Television: Sex isn't always as much fun as Pixie thinks...
Anyone for sex? Shure, why not, especially when promised at the outset of Pixie's Sex Clinic (RTÉ2) that we were going to have "loads of fun because sex is fun". Not many people know that.
Mind you, there hadn't been a lot of laughs in Embarrassing Bodies, the Channel 4 series previously fronted by Pixie - whose birth name is Bernadette Anne McKenna, if you want to be formal, though in this new series she's clearly intent on letting it all hang loose, exhorting us right at the start to "strap in for a ride to remember".
Then the Cork-born medic introduced us to her seven young volunteers, all of whom had fascinating things to say. Brandon, for instance, revealed that sex was "something between two people", while Tina thought it "the best part of being alive" and Róisín deemed it "a natural human activity".
I can't recall what Katey said, but the caption described her as a "pansexual", which was fascinating in itself.
Then it all got a bit serious, with lots of nervous laughs from the volunteers as Pixie asked them to name various sexually transmitted infections, though she tried to lighten it with a game of "STI Bingo", which apparently "you won't find your granny playing".
Maybe not, as I found it indecipherable, though I also mused that your granny probably knew more about sex than Pixie gave her credit for. There was lots of giggling, too, from students in a secondary school classroom when Pixie asked them what names they used for penises and vaginas, and the comic mode was continued with a sequence of stand-ups spouting one-liners about sex and with an intergenerational quiz.
There were also jokey vox pops (too many of them) from the public in Pixie's "confessional booth", while even a discussion about what constituted consent was conducted as a game, with differently-coloured floor circles representing differing responses to various questions.
Behind the levity, though, it was all terribly earnest, with Pixie in that familiar role beloved of such programmes - the upbeat head girl intent on looking after everyone's sexual well-being. There are two more instalments, but already I feel as if I've seen it all before.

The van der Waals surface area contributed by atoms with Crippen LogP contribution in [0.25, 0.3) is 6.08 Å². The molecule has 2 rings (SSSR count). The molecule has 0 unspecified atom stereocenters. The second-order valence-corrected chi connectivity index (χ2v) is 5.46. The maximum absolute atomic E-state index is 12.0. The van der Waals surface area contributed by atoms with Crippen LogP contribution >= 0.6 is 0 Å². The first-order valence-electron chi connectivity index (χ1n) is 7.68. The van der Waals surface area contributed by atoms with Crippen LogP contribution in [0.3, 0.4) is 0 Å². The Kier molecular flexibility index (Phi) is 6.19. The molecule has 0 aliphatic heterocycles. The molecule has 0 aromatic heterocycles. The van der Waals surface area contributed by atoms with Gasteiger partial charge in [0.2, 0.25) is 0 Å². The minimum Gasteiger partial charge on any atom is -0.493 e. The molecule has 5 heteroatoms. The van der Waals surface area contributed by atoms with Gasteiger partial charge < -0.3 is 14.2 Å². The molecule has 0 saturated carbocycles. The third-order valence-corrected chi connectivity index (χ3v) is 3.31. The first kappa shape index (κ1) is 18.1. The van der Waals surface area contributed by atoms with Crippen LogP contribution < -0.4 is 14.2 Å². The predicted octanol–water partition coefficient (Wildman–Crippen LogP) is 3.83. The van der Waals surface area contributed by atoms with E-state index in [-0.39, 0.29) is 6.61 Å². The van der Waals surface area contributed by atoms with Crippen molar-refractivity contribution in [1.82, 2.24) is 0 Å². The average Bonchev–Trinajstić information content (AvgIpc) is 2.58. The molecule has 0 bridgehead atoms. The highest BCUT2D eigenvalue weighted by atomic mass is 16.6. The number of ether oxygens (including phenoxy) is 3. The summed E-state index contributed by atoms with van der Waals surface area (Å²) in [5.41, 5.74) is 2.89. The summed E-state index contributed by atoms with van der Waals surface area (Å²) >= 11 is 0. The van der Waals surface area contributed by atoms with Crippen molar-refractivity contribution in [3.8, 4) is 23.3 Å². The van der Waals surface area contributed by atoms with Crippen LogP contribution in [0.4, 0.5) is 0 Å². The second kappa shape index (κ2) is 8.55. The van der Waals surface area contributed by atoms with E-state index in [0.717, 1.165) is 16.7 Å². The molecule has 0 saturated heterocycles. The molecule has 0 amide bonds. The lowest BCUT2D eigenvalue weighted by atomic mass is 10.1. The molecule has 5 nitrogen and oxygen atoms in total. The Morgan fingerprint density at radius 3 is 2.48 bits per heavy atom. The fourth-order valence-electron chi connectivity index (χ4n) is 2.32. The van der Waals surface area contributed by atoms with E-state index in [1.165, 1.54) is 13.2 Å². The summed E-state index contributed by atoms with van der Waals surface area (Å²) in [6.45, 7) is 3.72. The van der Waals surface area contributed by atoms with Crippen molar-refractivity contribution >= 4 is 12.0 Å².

Elsewhere on RTÉ this week, I actually had seen it all before, with First Dates Ireland (RTÉ2) slavishly following the format it bought from Channel 4 and Toughest Place to Be... (RTÉ1) doing the same copycat exercise with a BBC series of the same name.
Toughest Place to be a Street Sweeper was this week's opener and it accompanied 47-year-old Dublin cleaner Mark Crosbie to Manila, where he mucked in with local sweeper Mel - working, as the voiceover assured us, "under the most stressful and dangerous conditions on the planet".
Or, as Mark said, when contemplating a vast civic landfill: "It's like hell - hell in garbage."
Mark, who came across as a decent skin, also had vivid things to say, as when he described the teeming landfill scavengers as "a human version of working ants", and he bonded movingly with Mel, who was paid €15 a week to sweep filthy alleyways and wade through sewage in search of blocked drains. But programmes like this always make me feel uneasy.
Yes, we're being made aware of how people have to survive in other societies, but people like Mark, no matter how well-intentioned, are only briefly slumming it, and so are the viewers - gazing in temporary wonder at the plight of people thousands of miles away.
Dragon's Den (RTÉ1), yet another bought-in format, began a new season with presenter Richard Curran justifying another outing by insisting that start-up businesses "have played a vital part in Ireland's economic recovery".
A pity, then, that the start-up projects in this opening show met with so little enthusiasm from the five judges, whose familiar aura of smug condescension hasn't been lessened by the inclusion of two new women members.
There was a cringe-making moment in which the five of them self-consciously oohed and aahed at a toddler who'd been brought on to assist in a sales pitch, though the pitcher herself subsequently got short shrift from them for her babycare products.
So, too, did the maker of children's crayons who began by asking the judges to sing happy birthday to her attendant son.
This rendition was just as cringeworthy, but the judges got their own back when each of them finally declared "I'm out". As for me, after this boringly lacklustre opening, I'm out, too.
A Poet's Rising (RTÉ1) featured six Irish poets as they lyrically commemorated the 1916 rebellion - Eiléan Ní Chuilleanáin tackling James Connolly, Paul Muldoon reimagining Pádraig Pearse, Thomas McCarthy musing in the Garden of Remembrance, and so on.
They all took themselves very seriously, and it was all very artfully filmed in that terribly solemn way of bad arts programmes.
Though as for the poems themselves, I'd need to see them on the page.